Friday, July 31, 2015

Namling - The road that takes you close to death

If you are traveling to the Eastern Bhutan, one thing that automatically strikes your mind is the Cliff called Namling Brak. Located shortly after Sengor on the way to Mongar from Bumthang, it is the deadliest and wildest cliff of Bhutan. In fact, without passing it you cannot reach the Sharchop region (unless you travel through India).  
At an altitude of 3,000 metres, Namling is usually foggy and is very steep stretch of rocky cliff. Quite wondrously, the East-West National Highway runs through it, perhaps making it one of the world’s wildest roads.

Moreover, the road is very narrow without much roadside protection walls. The moment I look at the cliff below every hair on me stands up shrieking with fear. And that particular moment, I always feel the chill of death. You miss a step and you are spot dead. Oh, that close to death!  
Every time I travel here in the bus, I see a strange behavior among the travelers. The moment we arrive at the cliff, a complete silence ensues in the bus. The travelers take out their rosary and pray reverently. Even the drunk people come into consciousness. Seriously. They start hailing God and conjuring local deities to protect them.

For Bhutanese, Namling is known as “Death Drop” after the national tragic accident where a passenger bus fell 300 metres down the cliff in June 1998 and 58 passengers killed. After that, it has been considered as haunted and ghost-infected place. People have stories to narrate, of ghost and eerie and frightening incidents; they were scared and stopped travelling from Namling after 4 pm.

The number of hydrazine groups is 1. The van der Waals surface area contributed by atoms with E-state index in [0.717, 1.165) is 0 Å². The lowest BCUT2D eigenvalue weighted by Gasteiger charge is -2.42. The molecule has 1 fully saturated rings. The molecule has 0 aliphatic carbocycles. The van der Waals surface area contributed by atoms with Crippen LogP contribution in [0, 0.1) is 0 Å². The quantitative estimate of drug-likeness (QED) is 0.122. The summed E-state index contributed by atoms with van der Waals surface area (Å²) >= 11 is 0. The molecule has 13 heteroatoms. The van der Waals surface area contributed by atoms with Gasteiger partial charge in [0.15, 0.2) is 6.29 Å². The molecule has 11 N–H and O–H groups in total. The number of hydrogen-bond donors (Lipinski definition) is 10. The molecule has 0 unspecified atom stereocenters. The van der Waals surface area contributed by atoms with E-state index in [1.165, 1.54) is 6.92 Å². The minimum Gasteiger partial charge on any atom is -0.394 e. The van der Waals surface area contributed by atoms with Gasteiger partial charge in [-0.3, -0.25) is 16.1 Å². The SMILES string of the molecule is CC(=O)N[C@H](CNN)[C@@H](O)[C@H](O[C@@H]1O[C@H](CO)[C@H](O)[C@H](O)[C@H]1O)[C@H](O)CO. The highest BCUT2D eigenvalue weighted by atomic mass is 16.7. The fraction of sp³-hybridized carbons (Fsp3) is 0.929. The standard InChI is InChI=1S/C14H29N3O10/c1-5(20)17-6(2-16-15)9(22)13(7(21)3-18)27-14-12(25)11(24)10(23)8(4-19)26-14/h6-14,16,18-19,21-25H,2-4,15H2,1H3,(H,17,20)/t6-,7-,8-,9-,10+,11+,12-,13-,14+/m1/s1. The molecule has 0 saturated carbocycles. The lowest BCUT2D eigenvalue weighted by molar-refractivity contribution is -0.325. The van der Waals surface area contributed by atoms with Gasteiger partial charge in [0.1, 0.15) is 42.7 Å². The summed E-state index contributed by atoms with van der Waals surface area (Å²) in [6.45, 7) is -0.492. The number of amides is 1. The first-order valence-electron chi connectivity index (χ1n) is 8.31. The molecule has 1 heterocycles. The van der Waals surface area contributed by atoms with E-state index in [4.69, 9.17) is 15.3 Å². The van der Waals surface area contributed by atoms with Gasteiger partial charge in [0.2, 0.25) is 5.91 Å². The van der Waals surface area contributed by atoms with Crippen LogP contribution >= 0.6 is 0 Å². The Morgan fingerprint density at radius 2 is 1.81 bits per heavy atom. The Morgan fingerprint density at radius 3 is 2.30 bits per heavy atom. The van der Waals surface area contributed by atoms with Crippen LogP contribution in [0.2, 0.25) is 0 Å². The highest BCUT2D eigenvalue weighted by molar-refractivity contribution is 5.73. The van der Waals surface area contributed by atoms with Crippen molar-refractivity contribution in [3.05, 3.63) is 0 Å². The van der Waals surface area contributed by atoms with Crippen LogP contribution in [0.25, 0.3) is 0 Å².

For me, it is the longest and most frightening 10 minutes drive of my life.
However, after the horrifying drive, we come to a marvelous waterfall which falls down the cliff. As soon as the travelers spot the waterfall, they sigh in a huge relief. The waterfall falls at a stunning height of about 50 metres.

Your fear and agitation forgotten, you would just run-round in a fury of extreme excitement. It simply is an awe-inspiring spectacle to sit and watch. For ever, and ever.  

Saturday, July 25, 2015

Eastern Bhutan-Roadside pictures

I am so much intrigued by the beautiful valleys, rainfalls, rivers, villages and innocent people of the Eastern Bhutan. So to tell you, I have taken a lot of pictures all along my journey by the roadside, by the East-West highway. Most of the pictures were taken on moving bus and I share with you some of them here, 
An innocent young lad just starts his day to school, just begins his life

Trying to gain attraction from the passing by travelers: Lingmithang kids

Asking for lift

In-built umbrella on his head, handmade one: Rangjung

This board says it all, that you are in the east
All empty beer bottles. Sharchop can really drink
And this says it all, after you get drunk
Liquor agent...? What kind of liquor?
DTH: And this is what you get....phallus on your screen?
Coincident, but same pose: Mongar

Thursday, July 23, 2015

Eastern Bhutan-Landscape pictures

After eight years, I took a travel to the Eastern Bhutan. For this matter, I have a lot to write about the trip and journey itself. This journey is a whole lot roller coaster of reverberating memories of my past, of those times I had spent in Bumthang and Kanglung.